In recent years zirconia-based ceramics have risen to challenge metal-ceramics as the dominant restorative material for indirect restorations. A critical review (Lawn and Zhang, 2018) published an excellent summary of the current status of the subject1 which I encourage you to read if you want to know more about the ceramics with which you work.
Pure zirconia has three principal phases: monoclinic at room temperature; tetragonal above ~1,170°C; cubic above ~2,370°C. Enhanced strength and fracture toughness can be achieved by the measured incorporation of dopants into the starting powder so that the tetragonal phase is partially stabilised within the microstructure at room temperature. Externally applied forces result in expansion and shape change within individual grains thereby absorbing energy and affording damage resistance (1).
Yttria-stabilised tetragonal zirconia polycrystal (Y-TZP) is the most widely used variant, however there are numerous variations in composition. Of these, 3 mol% (5.2 wt %) yttria-stabilised tetragonal zirconia polycrystal (3Y-TZP) has become the staple ceramic for prosthetic restorations (2, 3). These ceramics are relatively opaque and unacceptable for anterior use unless veneered with an aesthetic silica based feldspathic porcelain. Layered feldspathic porcelain on zirconia has been associated with higher chipping than metalceramic restorations and to be successfully utilised careful design of the supporting Y-TZP core is required as well as slow heating and cooling of the laminated ceramic to reduce residual thermal stresses.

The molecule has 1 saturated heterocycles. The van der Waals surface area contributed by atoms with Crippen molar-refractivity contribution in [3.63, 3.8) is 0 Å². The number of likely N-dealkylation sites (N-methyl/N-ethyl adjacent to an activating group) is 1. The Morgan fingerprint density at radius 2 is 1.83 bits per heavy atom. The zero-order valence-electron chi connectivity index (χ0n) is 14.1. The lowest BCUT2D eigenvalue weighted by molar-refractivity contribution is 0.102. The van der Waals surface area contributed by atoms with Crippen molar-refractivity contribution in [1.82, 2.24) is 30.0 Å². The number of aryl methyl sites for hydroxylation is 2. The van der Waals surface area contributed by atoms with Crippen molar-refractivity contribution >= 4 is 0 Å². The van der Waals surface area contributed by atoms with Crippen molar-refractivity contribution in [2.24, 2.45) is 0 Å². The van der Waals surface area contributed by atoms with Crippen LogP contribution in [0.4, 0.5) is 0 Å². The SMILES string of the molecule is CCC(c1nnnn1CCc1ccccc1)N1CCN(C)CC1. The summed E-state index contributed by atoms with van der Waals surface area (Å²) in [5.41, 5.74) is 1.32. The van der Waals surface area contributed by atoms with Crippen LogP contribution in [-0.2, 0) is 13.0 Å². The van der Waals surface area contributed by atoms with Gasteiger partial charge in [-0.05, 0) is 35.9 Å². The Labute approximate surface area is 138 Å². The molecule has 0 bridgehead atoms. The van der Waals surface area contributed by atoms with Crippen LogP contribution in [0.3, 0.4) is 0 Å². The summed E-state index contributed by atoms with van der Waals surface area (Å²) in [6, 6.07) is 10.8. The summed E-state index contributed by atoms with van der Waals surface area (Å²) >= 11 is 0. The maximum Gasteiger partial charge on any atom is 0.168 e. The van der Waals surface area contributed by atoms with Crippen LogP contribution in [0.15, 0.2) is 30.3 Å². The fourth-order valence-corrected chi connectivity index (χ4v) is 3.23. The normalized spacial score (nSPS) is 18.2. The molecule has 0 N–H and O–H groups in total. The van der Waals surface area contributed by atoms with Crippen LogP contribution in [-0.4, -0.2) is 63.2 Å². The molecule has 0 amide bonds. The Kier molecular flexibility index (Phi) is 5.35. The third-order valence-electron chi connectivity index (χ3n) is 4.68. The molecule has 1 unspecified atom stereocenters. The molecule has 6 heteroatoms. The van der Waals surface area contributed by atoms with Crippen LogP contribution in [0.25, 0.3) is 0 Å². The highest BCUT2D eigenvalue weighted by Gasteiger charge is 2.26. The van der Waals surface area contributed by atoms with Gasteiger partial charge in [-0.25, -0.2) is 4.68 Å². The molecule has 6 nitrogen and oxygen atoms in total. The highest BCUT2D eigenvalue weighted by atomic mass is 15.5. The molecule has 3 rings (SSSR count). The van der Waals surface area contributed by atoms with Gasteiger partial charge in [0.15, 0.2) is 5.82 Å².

In an attempt to improve monolithic ceramic translucency higher yttria content ceramics were developed, 4 mol% (4Y-TZP) and 5 mol% (5Y-TZP). However the trade-off was a significantly increased cubic zirconia content, resulting in diminished strength and toughness. The flexural strength of 3Y-TZP ranges from 900-1,500 MPa, 4Y-TZP ranges from 600-1,000 MPa and 5Y-TZP ranges from 400-800 MPa (1). Accordingly, appropriate caution should be exercised when considering using 5Y-TZP ceramics because of the risk of increased fractures.
Durability is more than static material properties from standardised laboratory testing. Properties can undergo progressive degradation from crack growth under cyclic loading. As a rule of thumb strength diminishes by a factor of 2 to 3 over the lifetime for ceramics (4).
Maintaining physical properties while increasing translucency of zirconia ceramics may be achievable by reducing grains to less than 100 nanometres (5). Such zirconia nanopowders are becoming commercially available. Processing strategies are in development to avoid porosity and excessive grain growth. It appears that in the future we may indeed have translucent zirconia ceramics that are both strong and aesthetic.
1 to 5: References supplied are available on request from [email protected]
(article by Scott Davis on behalf of the Dental Instruments, Materials and Equipment subcommittee.)